Calling it an issue of victims’ rights, the Manhattan district attorney urged Congress to pass legislation that would require tech companies to give law enforcement a way to access information on encrypted phones and other devices.
Cyrus Vance Jr. said that while the debate over encryption has centered on issues of privacy and national security, the implications go far beyond that. The Manhattan district attorney’s office currently has 230 phones involved in cases that it has warrants to search, but can’t access the information inside.
“There are victims of crime, survivors of crime, that are waiting for the Senate to lead and find a way forward, so we can access key evidence that now resides on smartphones that cannot be opened,” Vance said Monday on the steps of New York’s City Hall.
A Senate bill now being drafted would effectively prohibit unbreakable encryption and require companies to help the government access data on a computer or mobile device with a warrant.
The bill is being finalized by the chairman of the Senate Intelligence Committee, Sen. Richard Burr, R-N.C., and the top Democrat, Sen. Dianne Feinstein of California. But it remains unclear when the bill will be introduced.
Tech companies, civil liberties groups and some members of Congress, have railed against the draft, saying that it would effectively require the companies to create “back doors” into encrypted devices and undermine security for everyone.
Standing near Vance were the mother and sister of Brittney Mills, 29, who was gunned down in her Baton Rouge, Louisiana, home in April 2015. Mills was pregnant at the time. Doctors delivered the baby, but he died days later.
The case remains unsolved, but investigators say clues to the murder might be uncovered from the woman’s iPhone. According to Mills’ friends and family, she kept a diary on her phone where she detailed her thoughts and feelings, East Baton Rouge District Attorney Hillar Moore said.
“My office hopes to allow Brittney Mills to speak again, hopefully through the words in her diary or other data that isn’t currently available to us,” Moore said. “We desperately need access to her phone to give justice to her, her family and to give her family peace.”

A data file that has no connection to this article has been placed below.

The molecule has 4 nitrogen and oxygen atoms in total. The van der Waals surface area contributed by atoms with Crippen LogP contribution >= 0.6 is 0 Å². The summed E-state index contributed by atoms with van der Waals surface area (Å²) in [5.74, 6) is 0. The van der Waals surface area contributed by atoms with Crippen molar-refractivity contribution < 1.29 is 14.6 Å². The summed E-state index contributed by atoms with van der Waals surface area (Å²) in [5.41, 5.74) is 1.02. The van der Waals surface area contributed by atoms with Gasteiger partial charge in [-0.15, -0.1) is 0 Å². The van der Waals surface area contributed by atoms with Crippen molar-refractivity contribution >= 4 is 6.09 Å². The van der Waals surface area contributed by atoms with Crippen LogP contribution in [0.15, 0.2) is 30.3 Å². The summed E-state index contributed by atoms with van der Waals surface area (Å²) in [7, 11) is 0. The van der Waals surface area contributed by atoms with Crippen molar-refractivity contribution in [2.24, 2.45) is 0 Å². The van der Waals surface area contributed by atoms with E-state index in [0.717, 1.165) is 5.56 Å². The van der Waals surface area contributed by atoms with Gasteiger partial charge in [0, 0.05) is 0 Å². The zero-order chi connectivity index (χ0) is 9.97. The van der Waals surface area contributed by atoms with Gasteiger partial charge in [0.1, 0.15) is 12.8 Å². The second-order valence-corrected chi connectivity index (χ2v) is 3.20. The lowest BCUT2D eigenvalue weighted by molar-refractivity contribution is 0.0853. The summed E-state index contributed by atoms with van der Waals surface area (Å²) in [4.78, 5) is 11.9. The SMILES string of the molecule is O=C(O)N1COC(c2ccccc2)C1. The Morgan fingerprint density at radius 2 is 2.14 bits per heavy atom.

Vance and Moore spoke Monday just ahead of a hearing on encryption before a House Energy and Commerce subcommittee. Attorneys for Apple and law enforcement are expected to testify. Apple Inc. declined comment on the draft legislation and on Tuesday’s planned hearing.
The Justice Department and the tech industry have sparred over encryption for years. The recent court battle over access to an iPhone used by one of the San Bernardino, California, shooters pushed the issue into the spotlight.
The Justice Department dropped that court battle after an outside party came forward with a way to bypass Apple’s security and access the phone’s data.
FBI Director James Comey said the method used to break that phone works only on an iPhone 5C running version 9 of the Apple operating system, which means that it might not be much help for cracking other phones.
Despite that, Vance said that he’s spoken with Comey and is “absolutely” confident that the Justice Department will do what it can to help state and local law enforcement. But he added that legislation is needed to prevent an encryption “arms race” between law enforcement and the tech industry.
Filed Under: Industry regulations